The Idaho Department of Labor expects a prompt reply when they get in touch with you in those circumstances. They especially want a prompt reply if the claimant’s facts aren’t facts at all but fabrications. And employers, you will want to let the state know if you weren’t that person’s last employer—or if you fired them. Remember, each former employee you have collecting unemployment benefits makes your taxes higher the next year.
Employees who become involuntarily unemployed in Idaho are compensated for lost wages by the Employment Security Law. The law is made possible by the Security Trust fund, an employer, tax-funded program. I read that employees should not have to pay for this program.
Claims for unemployment must be filed immediately after a worker is let go. Employees are eligible for compensation if they are totally or partially unemployed through no fault of their own, and are US citizens or legally authorized to work in the US.
The amount a worker receives for unemployment is based upon their past earnings. The current range for unemployment weekly benefits runs from $51.00 per week minimum to $322.00 per week maximum. Workers are entitled to from 10 – 26 weeks of benefits.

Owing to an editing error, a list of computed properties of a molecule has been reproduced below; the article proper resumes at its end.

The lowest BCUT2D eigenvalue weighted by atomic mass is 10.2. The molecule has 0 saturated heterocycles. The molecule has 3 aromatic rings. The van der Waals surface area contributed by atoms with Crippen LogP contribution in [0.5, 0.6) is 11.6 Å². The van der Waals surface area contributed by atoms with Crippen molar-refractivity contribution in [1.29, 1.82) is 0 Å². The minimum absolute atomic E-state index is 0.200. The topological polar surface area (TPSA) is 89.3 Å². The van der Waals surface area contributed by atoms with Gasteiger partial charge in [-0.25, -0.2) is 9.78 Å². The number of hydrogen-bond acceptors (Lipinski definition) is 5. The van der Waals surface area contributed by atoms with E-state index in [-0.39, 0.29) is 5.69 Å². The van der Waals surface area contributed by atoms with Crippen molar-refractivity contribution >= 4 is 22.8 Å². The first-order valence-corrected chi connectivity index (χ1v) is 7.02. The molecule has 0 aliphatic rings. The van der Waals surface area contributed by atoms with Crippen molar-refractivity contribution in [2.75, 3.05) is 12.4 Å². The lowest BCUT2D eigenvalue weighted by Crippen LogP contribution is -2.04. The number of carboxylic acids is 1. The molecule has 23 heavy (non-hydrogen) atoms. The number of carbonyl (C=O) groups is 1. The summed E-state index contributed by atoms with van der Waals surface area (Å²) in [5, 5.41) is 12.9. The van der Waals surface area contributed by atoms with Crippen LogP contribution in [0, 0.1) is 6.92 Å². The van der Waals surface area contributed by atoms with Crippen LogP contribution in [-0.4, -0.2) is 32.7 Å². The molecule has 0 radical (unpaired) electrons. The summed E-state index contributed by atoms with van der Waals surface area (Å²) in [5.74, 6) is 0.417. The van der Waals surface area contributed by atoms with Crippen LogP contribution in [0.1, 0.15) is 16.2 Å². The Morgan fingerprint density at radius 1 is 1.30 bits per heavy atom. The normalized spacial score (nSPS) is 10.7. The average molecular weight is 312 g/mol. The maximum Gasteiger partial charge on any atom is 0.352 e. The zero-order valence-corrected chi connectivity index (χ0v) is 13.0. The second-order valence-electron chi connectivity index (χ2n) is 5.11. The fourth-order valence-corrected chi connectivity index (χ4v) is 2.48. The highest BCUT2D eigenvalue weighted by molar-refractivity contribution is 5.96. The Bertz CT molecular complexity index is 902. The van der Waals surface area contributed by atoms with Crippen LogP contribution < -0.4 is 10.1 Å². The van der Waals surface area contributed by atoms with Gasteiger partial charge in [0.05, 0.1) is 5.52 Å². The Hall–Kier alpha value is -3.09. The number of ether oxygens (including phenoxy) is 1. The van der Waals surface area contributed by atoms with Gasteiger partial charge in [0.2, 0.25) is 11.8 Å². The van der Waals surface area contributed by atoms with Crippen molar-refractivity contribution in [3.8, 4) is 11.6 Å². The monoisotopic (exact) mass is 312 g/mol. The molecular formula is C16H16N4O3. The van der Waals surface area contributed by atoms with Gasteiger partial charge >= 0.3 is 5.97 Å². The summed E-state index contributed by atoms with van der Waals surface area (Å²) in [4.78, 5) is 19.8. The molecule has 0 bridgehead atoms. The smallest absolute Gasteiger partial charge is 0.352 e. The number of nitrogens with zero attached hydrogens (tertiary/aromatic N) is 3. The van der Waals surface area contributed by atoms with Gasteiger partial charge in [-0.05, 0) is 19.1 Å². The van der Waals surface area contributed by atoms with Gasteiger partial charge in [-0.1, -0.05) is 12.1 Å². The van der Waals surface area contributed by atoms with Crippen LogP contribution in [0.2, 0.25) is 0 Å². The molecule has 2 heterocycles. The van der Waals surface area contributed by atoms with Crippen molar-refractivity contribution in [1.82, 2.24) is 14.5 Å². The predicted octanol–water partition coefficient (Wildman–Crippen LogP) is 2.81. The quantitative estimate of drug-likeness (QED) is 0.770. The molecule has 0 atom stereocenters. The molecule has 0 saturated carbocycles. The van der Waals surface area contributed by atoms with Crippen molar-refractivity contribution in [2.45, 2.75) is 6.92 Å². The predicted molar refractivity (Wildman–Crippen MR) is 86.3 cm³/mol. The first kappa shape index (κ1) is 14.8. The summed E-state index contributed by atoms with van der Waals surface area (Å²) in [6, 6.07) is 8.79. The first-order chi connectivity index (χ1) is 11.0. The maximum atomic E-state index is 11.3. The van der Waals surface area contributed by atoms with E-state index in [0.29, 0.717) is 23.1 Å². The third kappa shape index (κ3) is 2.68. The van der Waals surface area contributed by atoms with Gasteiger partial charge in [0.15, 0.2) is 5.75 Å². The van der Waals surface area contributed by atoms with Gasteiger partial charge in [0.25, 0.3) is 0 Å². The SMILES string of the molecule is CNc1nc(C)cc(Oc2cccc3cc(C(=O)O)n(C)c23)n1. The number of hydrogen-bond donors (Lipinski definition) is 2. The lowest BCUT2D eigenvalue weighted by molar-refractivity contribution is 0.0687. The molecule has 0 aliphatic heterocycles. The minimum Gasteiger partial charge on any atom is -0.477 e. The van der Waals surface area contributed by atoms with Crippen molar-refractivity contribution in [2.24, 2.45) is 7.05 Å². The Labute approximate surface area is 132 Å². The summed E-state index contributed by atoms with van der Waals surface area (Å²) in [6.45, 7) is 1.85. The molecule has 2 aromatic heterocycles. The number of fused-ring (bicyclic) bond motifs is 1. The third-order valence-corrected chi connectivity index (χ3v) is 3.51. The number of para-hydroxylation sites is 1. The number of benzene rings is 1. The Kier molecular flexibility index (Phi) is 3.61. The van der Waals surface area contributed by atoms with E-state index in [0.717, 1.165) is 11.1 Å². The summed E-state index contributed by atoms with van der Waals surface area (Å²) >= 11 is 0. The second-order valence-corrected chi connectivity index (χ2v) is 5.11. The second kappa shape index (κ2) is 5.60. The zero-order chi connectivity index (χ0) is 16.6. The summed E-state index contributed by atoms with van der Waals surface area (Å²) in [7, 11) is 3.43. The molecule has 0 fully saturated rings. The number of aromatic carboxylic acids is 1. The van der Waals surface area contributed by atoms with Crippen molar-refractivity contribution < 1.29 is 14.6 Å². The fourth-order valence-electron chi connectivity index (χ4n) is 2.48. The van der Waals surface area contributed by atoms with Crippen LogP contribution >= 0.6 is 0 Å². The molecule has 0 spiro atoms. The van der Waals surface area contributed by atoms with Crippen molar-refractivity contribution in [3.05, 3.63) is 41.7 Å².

During the unemployment period, a worker must actively seek, be available for, and be able to perform full-time work. Pregnant claimants are eligible for benefits according to the same rules that apply to all other claimants. As long as it does not affect looking for work, an employee can attend school or training and still receive benefits.
I know that the reasons for denying coverage to employees include:
- Quitting a job without good cause connected to the job. For good cause to be attributable to the employment, it must relate to the wages, hours, or working conditions of the job. Regardless of the cause, an employee must take reasonable steps to inform the employer of their dissatisfaction and seek to remedy the problem before they leave.
- Being fired from a job because of employment related misconduct.
- Refusing without good cause to take a job for which the employee is qualified and which pays the prevailing wage for that kind of work in the locality.
- Taking part in a strike, lockout or other industrial controversy
- Being unable, ready, or willing to work, are not prepared to take a job immediately, or are not physically or mentally capable of employment
- Applying for coverage during a vacation or holiday break if the worker is employed by an educational institution.
Employers must post a notice of the Idaho State Unemployment Law in a public place at their business. The Idaho Complete Labor Law poster reflects all the labor laws for both federal and state.